With regard to the plaintiff only as a ” volunteer ” or ” license owner ” rather than as an employee , their lawyers argued , ” Idol ” has been ” trying to avoid taxation law state and federal United States applicable to employees , as well as a few other things ” and ” avoid legal barriers related to hiring , treatment of employees in the workplace , and termination of employment . ”
All plaintiffs who successfully passed the initial audition and got the ” golden ticket ” to Hollywood and then asked to disclose their criminal records and background they were traced , according to a lawsuit that they pose . Plaintiff who refused to sign the agreement one point threatened to be thrown out of the event , according to the lawsuit .
The plaintiffs argue that any negative findings then illegally disseminated to the media and used by the show’s producers to embarrass them in ” a very open forum ” at the event .
The plaintiff then said that the event ” to implement a systematic practice to humiliate the contestants were black through the pre – draft disqualification based on criminal records , but at the same time benefit the white contestants that his criminal history is much more grim . ”
The show’s producers argued that they use a background search to ensure that the contestant who has the possibility of becoming a finalist is not tangled case law which may be ” twisted ” or ” embarrass ” the event . In response to the EEOC , the producers say their biggest concern related to criminal records is one of the contestants the contestants absence due to legal issues .
The responses also indicate that the 31 contestants of the African Americans who have a criminal record and was never allowed to be qualified to participate in the event .
The issue of whether they are employees are not the only dispute is disputed by the plaintiffs in their lawsuit . They also have to prove that the discrimination cases occur within 300 days before the lawsuit was filed .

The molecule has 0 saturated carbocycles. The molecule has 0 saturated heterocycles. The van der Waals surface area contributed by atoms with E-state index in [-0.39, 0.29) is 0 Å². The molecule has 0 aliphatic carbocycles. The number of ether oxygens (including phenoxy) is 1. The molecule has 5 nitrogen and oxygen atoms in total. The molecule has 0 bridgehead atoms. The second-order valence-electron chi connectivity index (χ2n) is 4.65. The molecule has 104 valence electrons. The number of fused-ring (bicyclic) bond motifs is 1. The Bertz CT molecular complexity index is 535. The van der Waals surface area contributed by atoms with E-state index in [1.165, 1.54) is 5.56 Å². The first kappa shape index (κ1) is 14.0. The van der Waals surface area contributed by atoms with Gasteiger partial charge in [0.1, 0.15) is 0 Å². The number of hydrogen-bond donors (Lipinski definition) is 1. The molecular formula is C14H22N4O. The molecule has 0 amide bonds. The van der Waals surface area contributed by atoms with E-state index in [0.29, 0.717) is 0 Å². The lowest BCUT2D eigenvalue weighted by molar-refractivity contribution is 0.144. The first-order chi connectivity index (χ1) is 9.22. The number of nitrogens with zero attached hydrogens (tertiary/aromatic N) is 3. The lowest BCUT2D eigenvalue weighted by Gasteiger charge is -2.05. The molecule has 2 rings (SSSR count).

The producer also claimed that the allegations occurred much earlier than the limit of 300 days before the lawsuit was filed . The plaintiffs respond that there is a ” pattern and practice ” of discrimination that occurred recently when Jermaine Jones was disqualified during the arrest warrant related to a series – 11 talent is . They say the case of disqualification of Jones in March 2012 in a period of 300 days of filing of the first petition with the EEOC in January 2013 .
Jones was not joined as a plaintiff in the lawsuit , and denied the plaintiff’s allegations by calling it ” ridiculous . ”
Frenchie Davis , who is not one of the plaintiffs in the lawsuit , but a semi – finalist on the second series until he was disqualified for topless photographs were photographed at the beginning of his career , wrote on his Facebook page after news spread about the lawsuit , ” American Idol WILL NOT disqualify ME IF MY WHITE PEOPLE . POINT . I do not care how many black winner in the event . “